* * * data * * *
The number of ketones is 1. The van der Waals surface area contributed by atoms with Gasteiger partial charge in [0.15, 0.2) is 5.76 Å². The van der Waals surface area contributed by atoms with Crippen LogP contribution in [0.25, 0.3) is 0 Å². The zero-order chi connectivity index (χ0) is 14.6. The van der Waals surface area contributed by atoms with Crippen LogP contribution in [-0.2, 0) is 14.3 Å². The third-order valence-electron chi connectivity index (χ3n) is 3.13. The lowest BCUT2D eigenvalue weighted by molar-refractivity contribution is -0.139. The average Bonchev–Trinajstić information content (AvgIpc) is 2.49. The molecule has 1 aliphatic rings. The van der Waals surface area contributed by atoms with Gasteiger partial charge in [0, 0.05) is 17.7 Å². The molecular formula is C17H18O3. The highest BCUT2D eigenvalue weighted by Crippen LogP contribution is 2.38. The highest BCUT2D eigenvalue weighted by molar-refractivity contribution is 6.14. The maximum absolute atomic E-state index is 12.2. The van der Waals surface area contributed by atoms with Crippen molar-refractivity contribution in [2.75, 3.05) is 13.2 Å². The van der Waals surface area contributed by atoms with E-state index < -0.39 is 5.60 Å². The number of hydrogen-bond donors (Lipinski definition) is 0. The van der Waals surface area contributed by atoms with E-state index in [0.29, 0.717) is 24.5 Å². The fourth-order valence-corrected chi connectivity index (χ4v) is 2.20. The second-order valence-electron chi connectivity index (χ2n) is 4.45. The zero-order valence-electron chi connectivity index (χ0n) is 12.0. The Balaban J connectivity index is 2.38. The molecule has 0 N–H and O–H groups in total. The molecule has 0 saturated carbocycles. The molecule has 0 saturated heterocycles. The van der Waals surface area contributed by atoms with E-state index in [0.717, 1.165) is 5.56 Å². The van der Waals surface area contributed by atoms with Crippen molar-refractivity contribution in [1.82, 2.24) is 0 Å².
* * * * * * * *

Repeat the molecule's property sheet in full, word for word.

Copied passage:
The number of ketones is 1. The van der Waals surface area contributed by atoms with Gasteiger partial charge in [0.15, 0.2) is 5.76 Å². The van der Waals surface area contributed by atoms with Crippen LogP contribution in [0.25, 0.3) is 0 Å². The zero-order chi connectivity index (χ0) is 14.6. The van der Waals surface area contributed by atoms with Crippen LogP contribution in [-0.2, 0) is 14.3 Å². The third-order valence-electron chi connectivity index (χ3n) is 3.13. The lowest BCUT2D eigenvalue weighted by molar-refractivity contribution is -0.139. The average Bonchev–Trinajstić information content (AvgIpc) is 2.49. The molecule has 1 aliphatic rings. The van der Waals surface area contributed by atoms with Gasteiger partial charge in [0, 0.05) is 17.7 Å². The molecular formula is C17H18O3. The highest BCUT2D eigenvalue weighted by Crippen LogP contribution is 2.38. The highest BCUT2D eigenvalue weighted by molar-refractivity contribution is 6.14. The maximum absolute atomic E-state index is 12.2. The van der Waals surface area contributed by atoms with Crippen molar-refractivity contribution in [2.75, 3.05) is 13.2 Å². The van der Waals surface area contributed by atoms with E-state index < -0.39 is 5.60 Å². The number of hydrogen-bond donors (Lipinski definition) is 0. The van der Waals surface area contributed by atoms with E-state index in [0.29, 0.717) is 24.5 Å². The fourth-order valence-corrected chi connectivity index (χ4v) is 2.20. The second-order valence-electron chi connectivity index (χ2n) is 4.45. The zero-order valence-electron chi connectivity index (χ0n) is 12.0. The Balaban J connectivity index is 2.38. The molecule has 0 N–H and O–H groups in total. The molecule has 0 saturated carbocycles. The molecule has 0 saturated heterocycles. The van der Waals surface area contributed by atoms with E-state index in [0.717, 1.165) is 5.56 Å². The van der Waals surface area contributed by atoms with Crippen molar-refractivity contribution in [1.82, 2.24) is 0 Å².